Luckily, most people don’t need to hire a lawyer very many times in their lives. And even if you’ve hired a lawyer for a business matter, real estate transaction, or a divorce, working with a lawyer on a probate matter is likely to be a different kind of experience. Some things are the same whenever you hire a lawyer, though. To fully understand what’s going on, you will need to ask a lot of questions. To keep costs down, you can take on some of the routine work yourself.
WHO DOES WHAT? When you’re winding up an estate, there’s usually a lot of legwork to be done—things like making phone calls and gathering documents. Many of these tasks don’t need to be done by a lawyer. So if you’re paying your lawyer hourly, you’ll probably want to volunteer to take on some of this work yourself. Just make sure it’s clear who is responsible for what tasks, so things don’t fall between the cracks. For example, make sure you know who is going to: (1) order death certificates, (2) get appraisals of valuable property, and (3) file the deceased person’s final income tax return.
Many lawyers are more flexible than they used to be about offering what’s called "limited representation" or "unbundled legal services." In other words, many lawyers no longer insist on taking responsibility for all the work of a probate case. They will agree to provide limited services—for example, answering your questions during the probate process—while you take on other tasks traditionally done by the lawyer, such as drawing up the probate court papers. Especially if your local court provides fill-in-the-blanks probate forms, this kind of arrangement may be good for you. Be sure to get your agreement in writing, so both you and the lawyer are clear on your responsibilities.
IMPORTANT DATES. It’s a good idea to ask the lawyer for a list of deadlines—for example, when is the cutoff for creditors to submit claims, and when will the final probate hearing be held, if there needs to be one? This will be helpful both if there are things you need to do, and if creditors or beneficiaries contact you with questions.
DEALING WITH BENEFICIARIES AND CREDITORS. If everyone gets along, it probably makes sense for you, not the lawyer, to field questions from beneficiaries. It will save money, and you’ll know what beneficiaries are concerned about. If you send regular letters or emails to beneficiaries to keep them up to date (this usually helps keep them from stressing), you might ask the lawyer to review your communications before you send them, to make sure you’ve got everything right.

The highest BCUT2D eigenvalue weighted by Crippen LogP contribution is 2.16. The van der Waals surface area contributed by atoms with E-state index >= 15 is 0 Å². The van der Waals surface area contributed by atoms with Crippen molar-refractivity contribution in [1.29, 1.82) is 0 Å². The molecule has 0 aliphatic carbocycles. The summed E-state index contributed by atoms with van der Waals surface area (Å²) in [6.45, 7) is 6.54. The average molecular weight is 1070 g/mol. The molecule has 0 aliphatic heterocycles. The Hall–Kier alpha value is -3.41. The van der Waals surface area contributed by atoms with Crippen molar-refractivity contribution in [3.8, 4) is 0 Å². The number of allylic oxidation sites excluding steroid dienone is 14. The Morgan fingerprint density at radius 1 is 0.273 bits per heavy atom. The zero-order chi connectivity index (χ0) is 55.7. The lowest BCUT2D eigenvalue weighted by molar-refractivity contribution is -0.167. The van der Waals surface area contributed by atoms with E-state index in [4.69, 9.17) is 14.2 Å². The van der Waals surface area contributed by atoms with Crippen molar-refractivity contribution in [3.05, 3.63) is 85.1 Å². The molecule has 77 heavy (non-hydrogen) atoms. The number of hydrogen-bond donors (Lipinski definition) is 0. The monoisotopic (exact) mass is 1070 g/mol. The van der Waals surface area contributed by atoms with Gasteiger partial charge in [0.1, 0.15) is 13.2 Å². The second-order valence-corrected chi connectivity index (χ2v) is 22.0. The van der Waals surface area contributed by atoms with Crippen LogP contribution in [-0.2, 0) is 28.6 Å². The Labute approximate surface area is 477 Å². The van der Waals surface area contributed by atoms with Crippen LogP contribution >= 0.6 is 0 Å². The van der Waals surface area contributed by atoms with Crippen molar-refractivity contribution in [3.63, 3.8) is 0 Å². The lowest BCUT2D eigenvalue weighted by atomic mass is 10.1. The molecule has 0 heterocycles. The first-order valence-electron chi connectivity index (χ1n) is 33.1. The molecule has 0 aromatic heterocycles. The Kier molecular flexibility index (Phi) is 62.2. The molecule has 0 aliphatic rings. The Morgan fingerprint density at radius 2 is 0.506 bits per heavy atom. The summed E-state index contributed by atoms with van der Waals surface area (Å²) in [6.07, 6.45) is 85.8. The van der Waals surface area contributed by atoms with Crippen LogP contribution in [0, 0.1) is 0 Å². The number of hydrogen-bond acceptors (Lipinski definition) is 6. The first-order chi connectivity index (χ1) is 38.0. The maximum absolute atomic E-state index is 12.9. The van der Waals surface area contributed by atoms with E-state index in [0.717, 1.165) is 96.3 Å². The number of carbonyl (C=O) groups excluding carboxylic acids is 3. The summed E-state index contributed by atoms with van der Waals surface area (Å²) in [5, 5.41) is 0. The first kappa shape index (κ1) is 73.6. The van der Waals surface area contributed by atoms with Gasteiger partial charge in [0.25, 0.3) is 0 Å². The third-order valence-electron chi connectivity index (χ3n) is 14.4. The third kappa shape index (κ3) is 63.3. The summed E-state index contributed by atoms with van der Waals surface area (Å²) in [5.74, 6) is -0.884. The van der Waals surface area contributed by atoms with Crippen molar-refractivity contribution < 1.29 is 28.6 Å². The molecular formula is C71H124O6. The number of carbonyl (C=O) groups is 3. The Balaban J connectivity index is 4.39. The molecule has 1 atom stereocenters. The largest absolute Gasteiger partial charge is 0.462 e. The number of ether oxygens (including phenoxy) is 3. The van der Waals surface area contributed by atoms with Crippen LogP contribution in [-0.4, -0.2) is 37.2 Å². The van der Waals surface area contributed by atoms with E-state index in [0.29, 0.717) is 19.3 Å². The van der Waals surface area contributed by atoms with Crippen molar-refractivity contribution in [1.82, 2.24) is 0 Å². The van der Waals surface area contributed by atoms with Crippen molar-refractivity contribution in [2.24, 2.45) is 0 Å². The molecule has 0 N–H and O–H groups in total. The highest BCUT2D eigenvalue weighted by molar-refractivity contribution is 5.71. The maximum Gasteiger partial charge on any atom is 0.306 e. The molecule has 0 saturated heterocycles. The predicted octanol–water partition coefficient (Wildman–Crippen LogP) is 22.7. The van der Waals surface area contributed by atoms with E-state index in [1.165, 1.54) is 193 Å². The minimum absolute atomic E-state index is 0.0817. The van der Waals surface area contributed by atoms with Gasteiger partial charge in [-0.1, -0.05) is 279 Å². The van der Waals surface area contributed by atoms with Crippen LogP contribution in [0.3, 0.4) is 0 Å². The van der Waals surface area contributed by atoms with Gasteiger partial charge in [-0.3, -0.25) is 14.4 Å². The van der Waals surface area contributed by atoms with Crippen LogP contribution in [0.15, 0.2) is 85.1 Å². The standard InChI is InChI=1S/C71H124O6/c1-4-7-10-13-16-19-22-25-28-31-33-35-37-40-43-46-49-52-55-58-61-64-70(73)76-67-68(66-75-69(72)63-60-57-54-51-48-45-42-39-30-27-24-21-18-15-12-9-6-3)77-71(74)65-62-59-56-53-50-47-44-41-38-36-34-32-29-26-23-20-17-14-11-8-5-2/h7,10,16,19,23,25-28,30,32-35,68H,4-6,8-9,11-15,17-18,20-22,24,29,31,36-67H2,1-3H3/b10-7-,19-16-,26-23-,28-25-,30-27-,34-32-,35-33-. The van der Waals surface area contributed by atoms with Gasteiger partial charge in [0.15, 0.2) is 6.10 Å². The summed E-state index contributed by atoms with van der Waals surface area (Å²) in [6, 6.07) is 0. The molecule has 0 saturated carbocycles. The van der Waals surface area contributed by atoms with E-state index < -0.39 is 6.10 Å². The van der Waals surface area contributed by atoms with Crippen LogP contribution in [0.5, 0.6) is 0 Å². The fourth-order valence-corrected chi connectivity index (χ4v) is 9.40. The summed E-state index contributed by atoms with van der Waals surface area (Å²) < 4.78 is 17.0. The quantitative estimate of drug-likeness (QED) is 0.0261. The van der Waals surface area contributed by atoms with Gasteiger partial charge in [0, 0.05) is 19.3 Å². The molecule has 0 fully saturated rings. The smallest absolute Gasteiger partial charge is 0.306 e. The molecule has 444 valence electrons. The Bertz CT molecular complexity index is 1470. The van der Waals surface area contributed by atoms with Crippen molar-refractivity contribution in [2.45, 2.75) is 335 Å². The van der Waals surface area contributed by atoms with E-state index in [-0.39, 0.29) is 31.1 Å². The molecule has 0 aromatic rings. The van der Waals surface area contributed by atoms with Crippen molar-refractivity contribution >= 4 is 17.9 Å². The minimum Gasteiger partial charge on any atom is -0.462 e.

GETTING LEGAL ADVICE AS YOU GO ALONG. Check in with your lawyer regularly to see if anything is happening with the probate case. Usually, no news is good news. State law requires you to keep the probate case open for months, to give people time to come forward with disputes or claims—but in most probates, beneficiaries don’t argue about anything in court, and few creditors submit formal claims.
By all means, ask the lawyer any questions you have about the proceeding. But if the lawyer is charging by the hour, try to be efficient when you communicate. If you can, save up a few questions and ask them during one phone call or visit to the lawyer. But if you are unsure about taking a particular action that will affect the estate—for example, you want to give one needy beneficiary his inheritance months before the probate case will close—get legal advice before you act.
We have been handling probate cases for over 22 years. If we can be of service to you, your family, friends, neighbors, or co-workers, give us a call at 253.858.5434 to set up an appointment today. We represent clients throughout Washington and Idaho and are available to meet in person, by phone, or via Skype or FaceTime.